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Teen blasts school's discriminatory dress code with scathing brilliance

Julie Ryan Evans is an editor and writer who has covered everything from Capitol Hill to the politics of preschool. A mother of two, a runner of races, and a gourmet chef wannabe, she currently lives outside of Orlando, Florida.

After her dress was deemed a 'sexual distraction,' she fought back

It was those darn sexy shoulders. When 17-year-old Lauren Wiggins showed up to her high school in New Brunswick, Canada, in a colorful, full-length maxi dress, she promptly received a detention. The reason her principal gave — her dress was a "sexual distraction" to male students.

After her dress was deemed a 'sexual distraction,' she fought back

I could go on about how this kind of archaic, sexist kind of thinking gets my blood boiling, but Lauren already did it brilliantly. Instead of just taking her detention and getting a shawl or something, she fought back with a powerful letter that really gets to the heart of why cases like this are so outrageous.

On her Facebook page, she wrote:

Enough is enough. I'm tired of the unjust standards that we as women are held up to. I'm tired of the discrimination against our bodies, and I'm absolutely fed up with comments that make us feel like we can't be comfortable without being provocative. It's time to change the worlds mindset. Now.

Then she posted a picture of the three-page, handwritten letter she delivered to her teacher — a letter that got her suspended.

I have a concern I would like to bring to your attention. In today’s society, a woman’s body is constantly discriminated against and hypersexualized to the point where we can no longer wear the clothing that we feel comfortable in without the accusation and/or assumption that we are being provocative. This unjust mindset towards women is absolutely absurd.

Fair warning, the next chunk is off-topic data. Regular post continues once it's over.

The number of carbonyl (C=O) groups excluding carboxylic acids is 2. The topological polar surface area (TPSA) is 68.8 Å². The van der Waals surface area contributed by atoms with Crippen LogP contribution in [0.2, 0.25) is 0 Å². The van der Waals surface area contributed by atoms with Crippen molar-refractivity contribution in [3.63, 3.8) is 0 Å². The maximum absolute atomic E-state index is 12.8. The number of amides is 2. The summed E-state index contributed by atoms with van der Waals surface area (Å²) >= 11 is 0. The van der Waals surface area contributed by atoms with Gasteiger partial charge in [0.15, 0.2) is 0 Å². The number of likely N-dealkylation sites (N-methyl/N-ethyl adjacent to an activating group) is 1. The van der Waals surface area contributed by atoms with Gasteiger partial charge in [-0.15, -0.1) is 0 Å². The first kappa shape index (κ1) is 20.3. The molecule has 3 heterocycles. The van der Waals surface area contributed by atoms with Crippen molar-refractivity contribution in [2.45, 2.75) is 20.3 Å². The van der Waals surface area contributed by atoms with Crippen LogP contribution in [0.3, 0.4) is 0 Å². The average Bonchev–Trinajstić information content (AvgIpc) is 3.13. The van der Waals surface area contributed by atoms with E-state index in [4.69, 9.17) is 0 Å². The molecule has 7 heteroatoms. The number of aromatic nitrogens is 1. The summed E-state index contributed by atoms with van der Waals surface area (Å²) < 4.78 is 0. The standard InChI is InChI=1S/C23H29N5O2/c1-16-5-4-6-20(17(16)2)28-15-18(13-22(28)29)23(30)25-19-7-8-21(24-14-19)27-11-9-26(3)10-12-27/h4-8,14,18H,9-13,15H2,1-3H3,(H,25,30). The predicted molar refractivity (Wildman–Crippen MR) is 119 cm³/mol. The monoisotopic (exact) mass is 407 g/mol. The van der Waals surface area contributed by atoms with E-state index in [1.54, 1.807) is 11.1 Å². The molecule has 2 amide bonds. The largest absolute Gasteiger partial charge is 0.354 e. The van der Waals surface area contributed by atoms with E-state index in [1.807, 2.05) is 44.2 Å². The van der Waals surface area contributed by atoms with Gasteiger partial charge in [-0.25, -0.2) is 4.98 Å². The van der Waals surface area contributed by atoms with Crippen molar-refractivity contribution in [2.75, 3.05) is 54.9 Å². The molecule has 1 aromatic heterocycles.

She concluded:

So no, Mr. Sturgeon, I will not search for something to cover up my back and shoulders because I am not showing them off with the intention to gain positive sexual feedback from the teenage boys in my school. I am especially not showing them to receive any comments, positive or negative, from anybody else besides myself because the only person who can make any sort of judgment on my body and the fabrics I place on it is me.

If you are truly so concerned that a boy in this school will get distracted by my upper back and shoulders then he needs to be sent home and practice self control.

The fact that the school gave her a detention for this thoughtful, well-written letter is more maddening than the original detention. I can actually understand the detention, because she did break the established rules with the dress. The school's dress code prohibits "shirts exposing shoulders and/or backs and/or midriffs," such as tube and halter tops under "clothing that is excessively revealing for a school environment."

That doesn't, however, mean the rules are right, and to punish a student for voicing her opinion about why she disagrees is just wrong, especially when her argument is so right. Trying to eliminate the sexual distractions for males in school or anywhere is a laughable quest, and making women responsible for the job is just outrageous.

Bravo, Ms. Wiggins.

More on school dress codes

School dress codes are officially out of control when girls in floor-length gowns are barred from dances
School administrator uses black magic marker to 'fix' a boy's haircut
Why isn't a sundress appropriate for a 5-year-old?

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